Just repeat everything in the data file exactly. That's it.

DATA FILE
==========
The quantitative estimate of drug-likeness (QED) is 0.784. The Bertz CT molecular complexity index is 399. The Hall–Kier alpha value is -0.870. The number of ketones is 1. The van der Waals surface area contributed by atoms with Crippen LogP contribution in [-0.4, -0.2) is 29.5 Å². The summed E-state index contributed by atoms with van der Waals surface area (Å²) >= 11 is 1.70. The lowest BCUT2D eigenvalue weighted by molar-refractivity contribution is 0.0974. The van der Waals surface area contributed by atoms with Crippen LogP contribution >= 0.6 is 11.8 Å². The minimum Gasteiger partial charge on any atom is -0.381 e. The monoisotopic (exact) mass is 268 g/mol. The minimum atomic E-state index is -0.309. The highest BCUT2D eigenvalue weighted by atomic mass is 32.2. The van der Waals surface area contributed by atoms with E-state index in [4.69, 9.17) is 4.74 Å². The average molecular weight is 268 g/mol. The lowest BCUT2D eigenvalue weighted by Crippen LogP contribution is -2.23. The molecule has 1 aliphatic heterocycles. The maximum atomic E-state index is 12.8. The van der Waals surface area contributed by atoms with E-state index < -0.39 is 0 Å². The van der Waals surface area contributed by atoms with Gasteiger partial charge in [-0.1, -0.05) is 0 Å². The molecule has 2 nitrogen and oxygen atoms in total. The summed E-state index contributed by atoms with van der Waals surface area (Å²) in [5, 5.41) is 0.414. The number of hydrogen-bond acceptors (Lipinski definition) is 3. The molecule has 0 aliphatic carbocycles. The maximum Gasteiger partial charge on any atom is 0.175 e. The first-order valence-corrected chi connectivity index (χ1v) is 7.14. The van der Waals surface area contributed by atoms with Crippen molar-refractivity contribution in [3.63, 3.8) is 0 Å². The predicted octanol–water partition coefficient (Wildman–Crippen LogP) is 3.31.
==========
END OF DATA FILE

The quantitative estimate of drug-likeness (QED) is 0.784. The Bertz CT molecular complexity index is 399. The Hall–Kier alpha value is -0.870. The number of ketones is 1. The van der Waals surface area contributed by atoms with Crippen LogP contribution in [-0.4, -0.2) is 29.5 Å². The summed E-state index contributed by atoms with van der Waals surface area (Å²) >= 11 is 1.70. The lowest BCUT2D eigenvalue weighted by molar-refractivity contribution is 0.0974. The van der Waals surface area contributed by atoms with Crippen LogP contribution >= 0.6 is 11.8 Å². The minimum Gasteiger partial charge on any atom is -0.381 e. The monoisotopic (exact) mass is 268 g/mol. The minimum atomic E-state index is -0.309. The highest BCUT2D eigenvalue weighted by atomic mass is 32.2. The van der Waals surface area contributed by atoms with E-state index in [4.69, 9.17) is 4.74 Å². The average molecular weight is 268 g/mol. The lowest BCUT2D eigenvalue weighted by Crippen LogP contribution is -2.23. The molecule has 1 aliphatic heterocycles. The maximum atomic E-state index is 12.8. The van der Waals surface area contributed by atoms with E-state index < -0.39 is 0 Å². The van der Waals surface area contributed by atoms with Gasteiger partial charge in [-0.1, -0.05) is 0 Å². The molecule has 2 nitrogen and oxygen atoms in total. The summed E-state index contributed by atoms with van der Waals surface area (Å²) in [5, 5.41) is 0.414. The number of hydrogen-bond acceptors (Lipinski definition) is 3. The molecule has 0 aliphatic carbocycles. The maximum Gasteiger partial charge on any atom is 0.175 e. The first-order valence-corrected chi connectivity index (χ1v) is 7.14. The van der Waals surface area contributed by atoms with Crippen molar-refractivity contribution in [3.63, 3.8) is 0 Å². The predicted octanol–water partition coefficient (Wildman–Crippen LogP) is 3.31.